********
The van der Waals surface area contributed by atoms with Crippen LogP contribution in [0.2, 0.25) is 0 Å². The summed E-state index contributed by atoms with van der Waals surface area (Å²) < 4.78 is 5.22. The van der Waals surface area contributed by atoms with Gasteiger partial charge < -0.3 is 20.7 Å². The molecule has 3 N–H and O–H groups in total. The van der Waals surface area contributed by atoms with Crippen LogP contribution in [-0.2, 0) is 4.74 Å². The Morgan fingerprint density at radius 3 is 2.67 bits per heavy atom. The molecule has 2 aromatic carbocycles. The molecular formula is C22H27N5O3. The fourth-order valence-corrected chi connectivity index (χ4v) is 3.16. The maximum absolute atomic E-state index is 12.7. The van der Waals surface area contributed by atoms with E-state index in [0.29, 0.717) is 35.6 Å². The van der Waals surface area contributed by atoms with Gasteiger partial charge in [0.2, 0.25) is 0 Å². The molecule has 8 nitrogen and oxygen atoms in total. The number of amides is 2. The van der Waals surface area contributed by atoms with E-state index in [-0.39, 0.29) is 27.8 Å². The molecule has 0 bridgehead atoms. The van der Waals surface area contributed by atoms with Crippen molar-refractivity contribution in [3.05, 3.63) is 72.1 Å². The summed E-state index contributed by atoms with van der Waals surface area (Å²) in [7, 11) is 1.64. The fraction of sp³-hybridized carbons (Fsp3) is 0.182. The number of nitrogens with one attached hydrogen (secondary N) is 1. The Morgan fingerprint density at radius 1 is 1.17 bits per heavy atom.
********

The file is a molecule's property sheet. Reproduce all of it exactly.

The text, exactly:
The van der Waals surface area contributed by atoms with Crippen LogP contribution in [0.2, 0.25) is 0 Å². The summed E-state index contributed by atoms with van der Waals surface area (Å²) < 4.78 is 5.22. The van der Waals surface area contributed by atoms with Gasteiger partial charge < -0.3 is 20.7 Å². The molecule has 3 N–H and O–H groups in total. The van der Waals surface area contributed by atoms with Crippen LogP contribution in [-0.2, 0) is 4.74 Å². The Morgan fingerprint density at radius 3 is 2.67 bits per heavy atom. The molecule has 2 aromatic carbocycles. The molecular formula is C22H27N5O3. The fourth-order valence-corrected chi connectivity index (χ4v) is 3.16. The maximum absolute atomic E-state index is 12.7. The van der Waals surface area contributed by atoms with E-state index in [0.29, 0.717) is 35.6 Å². The van der Waals surface area contributed by atoms with Gasteiger partial charge in [0.2, 0.25) is 0 Å². The molecule has 8 nitrogen and oxygen atoms in total. The number of amides is 2. The van der Waals surface area contributed by atoms with E-state index in [-0.39, 0.29) is 27.8 Å². The molecule has 0 bridgehead atoms. The van der Waals surface area contributed by atoms with Crippen molar-refractivity contribution in [3.05, 3.63) is 72.1 Å². The summed E-state index contributed by atoms with van der Waals surface area (Å²) in [7, 11) is 1.64. The fraction of sp³-hybridized carbons (Fsp3) is 0.182. The number of nitrogens with one attached hydrogen (secondary N) is 1. The Morgan fingerprint density at radius 1 is 1.17 bits per heavy atom.